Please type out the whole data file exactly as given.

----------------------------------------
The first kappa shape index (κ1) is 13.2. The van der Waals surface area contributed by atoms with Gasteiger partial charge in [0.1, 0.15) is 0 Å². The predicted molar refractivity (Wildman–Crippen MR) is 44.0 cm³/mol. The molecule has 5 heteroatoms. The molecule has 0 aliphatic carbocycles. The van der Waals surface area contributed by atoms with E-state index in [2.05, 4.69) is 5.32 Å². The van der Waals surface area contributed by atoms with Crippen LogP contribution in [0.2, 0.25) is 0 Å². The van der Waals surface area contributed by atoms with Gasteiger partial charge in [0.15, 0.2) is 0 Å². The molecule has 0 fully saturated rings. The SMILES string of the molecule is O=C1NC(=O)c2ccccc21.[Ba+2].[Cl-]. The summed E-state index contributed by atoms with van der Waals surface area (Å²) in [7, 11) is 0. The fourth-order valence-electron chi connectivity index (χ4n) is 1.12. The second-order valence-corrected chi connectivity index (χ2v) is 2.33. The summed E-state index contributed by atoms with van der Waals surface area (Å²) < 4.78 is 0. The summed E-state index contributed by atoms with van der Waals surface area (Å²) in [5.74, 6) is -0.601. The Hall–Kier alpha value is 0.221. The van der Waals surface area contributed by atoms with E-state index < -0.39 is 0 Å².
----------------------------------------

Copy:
The first kappa shape index (κ1) is 13.2. The van der Waals surface area contributed by atoms with Gasteiger partial charge in [0.1, 0.15) is 0 Å². The predicted molar refractivity (Wildman–Crippen MR) is 44.0 cm³/mol. The molecule has 5 heteroatoms. The molecule has 0 aliphatic carbocycles. The van der Waals surface area contributed by atoms with E-state index in [2.05, 4.69) is 5.32 Å². The van der Waals surface area contributed by atoms with Crippen LogP contribution in [0.2, 0.25) is 0 Å². The van der Waals surface area contributed by atoms with Gasteiger partial charge in [0.15, 0.2) is 0 Å². The molecule has 0 fully saturated rings. The SMILES string of the molecule is O=C1NC(=O)c2ccccc21.[Ba+2].[Cl-]. The summed E-state index contributed by atoms with van der Waals surface area (Å²) in [7, 11) is 0. The fourth-order valence-electron chi connectivity index (χ4n) is 1.12. The second-order valence-corrected chi connectivity index (χ2v) is 2.33. The summed E-state index contributed by atoms with van der Waals surface area (Å²) < 4.78 is 0. The summed E-state index contributed by atoms with van der Waals surface area (Å²) in [5.74, 6) is -0.601. The Hall–Kier alpha value is 0.221. The van der Waals surface area contributed by atoms with E-state index < -0.39 is 0 Å².